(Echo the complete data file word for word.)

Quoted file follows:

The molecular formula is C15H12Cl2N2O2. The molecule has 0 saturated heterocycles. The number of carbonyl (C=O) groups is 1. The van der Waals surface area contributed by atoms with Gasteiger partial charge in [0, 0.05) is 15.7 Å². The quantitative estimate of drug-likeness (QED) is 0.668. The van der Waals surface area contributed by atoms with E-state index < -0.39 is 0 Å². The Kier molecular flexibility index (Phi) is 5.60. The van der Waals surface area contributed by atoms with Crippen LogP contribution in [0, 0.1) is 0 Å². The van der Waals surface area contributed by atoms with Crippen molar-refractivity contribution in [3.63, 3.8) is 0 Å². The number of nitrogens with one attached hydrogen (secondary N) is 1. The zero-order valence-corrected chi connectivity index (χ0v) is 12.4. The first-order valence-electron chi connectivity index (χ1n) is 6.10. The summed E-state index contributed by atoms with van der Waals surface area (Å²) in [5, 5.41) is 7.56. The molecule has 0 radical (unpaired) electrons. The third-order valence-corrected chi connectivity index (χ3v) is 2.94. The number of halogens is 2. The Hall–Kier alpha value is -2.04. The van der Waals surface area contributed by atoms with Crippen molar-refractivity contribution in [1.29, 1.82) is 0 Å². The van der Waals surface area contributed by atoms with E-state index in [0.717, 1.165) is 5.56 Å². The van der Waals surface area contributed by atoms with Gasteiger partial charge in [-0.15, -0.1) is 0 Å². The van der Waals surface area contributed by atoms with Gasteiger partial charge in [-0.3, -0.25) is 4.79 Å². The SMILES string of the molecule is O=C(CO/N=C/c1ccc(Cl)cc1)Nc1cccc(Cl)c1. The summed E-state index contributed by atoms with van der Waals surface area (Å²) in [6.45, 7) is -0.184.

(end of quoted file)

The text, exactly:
The molecular formula is C15H12Cl2N2O2. The molecule has 0 saturated heterocycles. The number of carbonyl (C=O) groups is 1. The van der Waals surface area contributed by atoms with Gasteiger partial charge in [0, 0.05) is 15.7 Å². The quantitative estimate of drug-likeness (QED) is 0.668. The van der Waals surface area contributed by atoms with E-state index < -0.39 is 0 Å². The Kier molecular flexibility index (Phi) is 5.60. The van der Waals surface area contributed by atoms with Crippen LogP contribution in [0, 0.1) is 0 Å². The van der Waals surface area contributed by atoms with Crippen molar-refractivity contribution in [3.63, 3.8) is 0 Å². The number of nitrogens with one attached hydrogen (secondary N) is 1. The zero-order valence-corrected chi connectivity index (χ0v) is 12.4. The first-order valence-electron chi connectivity index (χ1n) is 6.10. The summed E-state index contributed by atoms with van der Waals surface area (Å²) in [5, 5.41) is 7.56. The molecule has 0 radical (unpaired) electrons. The third-order valence-corrected chi connectivity index (χ3v) is 2.94. The number of halogens is 2. The Hall–Kier alpha value is -2.04. The van der Waals surface area contributed by atoms with Crippen molar-refractivity contribution in [1.29, 1.82) is 0 Å². The van der Waals surface area contributed by atoms with E-state index in [0.717, 1.165) is 5.56 Å². The van der Waals surface area contributed by atoms with Gasteiger partial charge in [-0.15, -0.1) is 0 Å². The van der Waals surface area contributed by atoms with Gasteiger partial charge in [-0.3, -0.25) is 4.79 Å². The SMILES string of the molecule is O=C(CO/N=C/c1ccc(Cl)cc1)Nc1cccc(Cl)c1. The summed E-state index contributed by atoms with van der Waals surface area (Å²) in [6.45, 7) is -0.184.